Funeral Fiascos: Should Jews Rethink How We Honor the Dead?
A friend of mine recently attended the funeral of someone he had known for many years.
About a dozen people got up to speak. Most of them spoke badly. Often the eulogizers ended up talking not about the deceased but about themselves. When the funeral was finally over, at least an hour and a half later, my friend was frustrated and angry. “I cared about this person,” he said, “and she deserved a more fitting farewell.”
Jewish funerals have changed in the last several decades, and not always for the better. Some of the changes were both understandable and welcome. At a time when all ritual was becoming less formal, Jews wanted funeral services that were more personal, intimate, and heartfelt. Therefore, when a death occurred, instead of calling on the rabbi for the eulogy, a close member of the family — perhaps a child or sibling of the deceased — was sometimes called upon to say a few words.
So far, so good. I have frequently been deeply moved by the eloquence of a daughter speaking of her father at his funeral, sharing memories and experiences with power and immediacy that no other speaker could possibly provide. A family member or close friend is often in a position to do what a member of the clergy cannot.
But once this door was opened, a variety of difficulties came into play. Family members discovered that when a close relative died, there was an expectation that one of them would speak — even if they had no desire to do so. Since Jewish burials take place as soon as possible after the death, individuals still reeling from the impact of a loss find themselves under pressure — real or self-imposed — to talk at the funeral and represent the family to the community. Some refuse and feel guilty. Others agree but find the task difficult and painful. Either way, an unfair burden is imposed on those who are in profound distress.
Another problem — delicate but unavoidable — is that not everyone is suited to offer a eulogy at a funeral. The issue is not whether a mourner has public speaking experience or can give a polished talk; the absence of experience and polish is often an advantage. But someone who is uncomfortable in front of a group under favorable circumstances is likely to be completely overcome in the highly charged atmosphere of a funeral. The result may be a talk that is exceedingly emotional and barely coherent — one in which the feelings of the speaker rather than the character of the deceased are primary.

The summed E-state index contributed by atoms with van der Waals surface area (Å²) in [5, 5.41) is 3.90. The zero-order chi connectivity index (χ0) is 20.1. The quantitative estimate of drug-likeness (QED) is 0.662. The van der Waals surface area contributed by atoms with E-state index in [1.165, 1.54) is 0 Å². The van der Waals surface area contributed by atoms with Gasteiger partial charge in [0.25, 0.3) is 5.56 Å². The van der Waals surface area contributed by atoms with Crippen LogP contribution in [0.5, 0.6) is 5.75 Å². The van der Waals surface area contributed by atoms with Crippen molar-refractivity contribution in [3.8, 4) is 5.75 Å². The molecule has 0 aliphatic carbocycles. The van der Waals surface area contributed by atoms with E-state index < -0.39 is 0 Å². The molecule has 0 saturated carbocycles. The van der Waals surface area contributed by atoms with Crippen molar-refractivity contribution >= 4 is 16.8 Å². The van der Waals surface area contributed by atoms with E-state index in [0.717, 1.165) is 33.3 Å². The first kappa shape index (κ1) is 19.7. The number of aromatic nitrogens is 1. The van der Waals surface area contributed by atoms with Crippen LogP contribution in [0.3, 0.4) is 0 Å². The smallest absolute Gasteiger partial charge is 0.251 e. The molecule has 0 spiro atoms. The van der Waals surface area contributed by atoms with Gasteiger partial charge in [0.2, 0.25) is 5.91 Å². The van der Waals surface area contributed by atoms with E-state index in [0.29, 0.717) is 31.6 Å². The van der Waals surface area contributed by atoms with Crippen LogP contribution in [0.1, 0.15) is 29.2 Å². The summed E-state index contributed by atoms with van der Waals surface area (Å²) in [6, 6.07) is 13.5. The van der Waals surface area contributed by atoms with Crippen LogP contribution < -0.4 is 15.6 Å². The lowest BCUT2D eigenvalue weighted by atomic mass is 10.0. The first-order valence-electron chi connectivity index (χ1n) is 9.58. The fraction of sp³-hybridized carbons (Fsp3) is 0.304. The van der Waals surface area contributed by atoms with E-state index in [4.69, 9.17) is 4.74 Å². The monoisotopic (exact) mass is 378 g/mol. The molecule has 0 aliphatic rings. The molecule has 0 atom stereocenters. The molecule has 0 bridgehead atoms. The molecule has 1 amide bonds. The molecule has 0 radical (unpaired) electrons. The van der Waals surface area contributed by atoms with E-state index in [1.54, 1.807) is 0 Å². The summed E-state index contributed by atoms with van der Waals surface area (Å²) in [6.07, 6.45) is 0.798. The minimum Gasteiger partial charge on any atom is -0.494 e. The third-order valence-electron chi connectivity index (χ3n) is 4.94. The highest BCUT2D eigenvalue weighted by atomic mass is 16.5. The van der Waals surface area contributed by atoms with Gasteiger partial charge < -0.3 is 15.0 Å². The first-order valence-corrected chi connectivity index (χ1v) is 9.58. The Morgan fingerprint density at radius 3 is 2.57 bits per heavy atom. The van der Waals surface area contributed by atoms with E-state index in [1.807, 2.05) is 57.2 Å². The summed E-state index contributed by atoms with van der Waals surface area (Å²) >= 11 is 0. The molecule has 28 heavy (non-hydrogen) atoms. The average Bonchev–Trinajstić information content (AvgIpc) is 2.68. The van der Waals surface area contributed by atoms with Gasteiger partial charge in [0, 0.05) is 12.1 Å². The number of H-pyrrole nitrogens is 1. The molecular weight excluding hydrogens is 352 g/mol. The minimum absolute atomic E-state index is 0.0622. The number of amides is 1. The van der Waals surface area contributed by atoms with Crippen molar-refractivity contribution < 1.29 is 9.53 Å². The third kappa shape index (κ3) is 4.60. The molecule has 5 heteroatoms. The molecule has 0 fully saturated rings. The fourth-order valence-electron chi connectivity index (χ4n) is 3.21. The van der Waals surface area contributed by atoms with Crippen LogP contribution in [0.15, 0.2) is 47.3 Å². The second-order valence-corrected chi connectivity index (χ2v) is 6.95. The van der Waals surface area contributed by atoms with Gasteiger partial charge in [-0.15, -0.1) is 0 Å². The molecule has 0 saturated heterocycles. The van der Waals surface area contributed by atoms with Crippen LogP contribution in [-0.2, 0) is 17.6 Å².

And finally, the practice of having family members and friends speak at a funeral can quickly get out of hand. The spouse of the deceased, not certain whom to invite and afraid of leaving someone out, feels that all of her children, or perhaps even all of her grandchildren, should say something. Friends, seeing that other friends are participating, come forward and offer — sometimes quite insistently — to participate as well, and it is awkward to turn them down. Many end up sharing anecdotes that are more about themselves than about their late friend, and — yes, it happens — trying to outdo the other speakers. The result? A funeral like the one mentioned above that leaves the members of the congregation both uncomfortable and bored, shifting in their seats and surreptitiously looking at the watches. Most important, the closest relatives cannot help but sense what is happening, and they suffer as a result.
As we know from Abraham’s lament over Sarah and David’s over Saul and Jonathan, the primary purpose of a eulogy — in Hebrew, hesped — is to praise the deceased. Whether one does so in simple, direct language or inelegant, poetic form, it is these words of praise — spoken from the heart — that help the mourners cope with their pain. Funeral services that are endless and multiple eulogies that are self-serving, inappropriate, or badly prepared dishonor the dead and deny the living the support and comfort that they deserve.
Most funeral services are not like that, of course, and every rabbi that I know is exquisitely sensitive to the problems that I have mentioned. Nonetheless, I fear that cultural patterns are creating pressures that are hard to resist, and in the last few years I have attended far too many funerals that have left me distressed and even indignant rather than consoled. My fear is that if we do nothing, this sort of funeral will become the norm. Before that happens, let’s give some thought to how we remember and honor the departed.
This article originally was published in The Huffington Post on 07/20/2010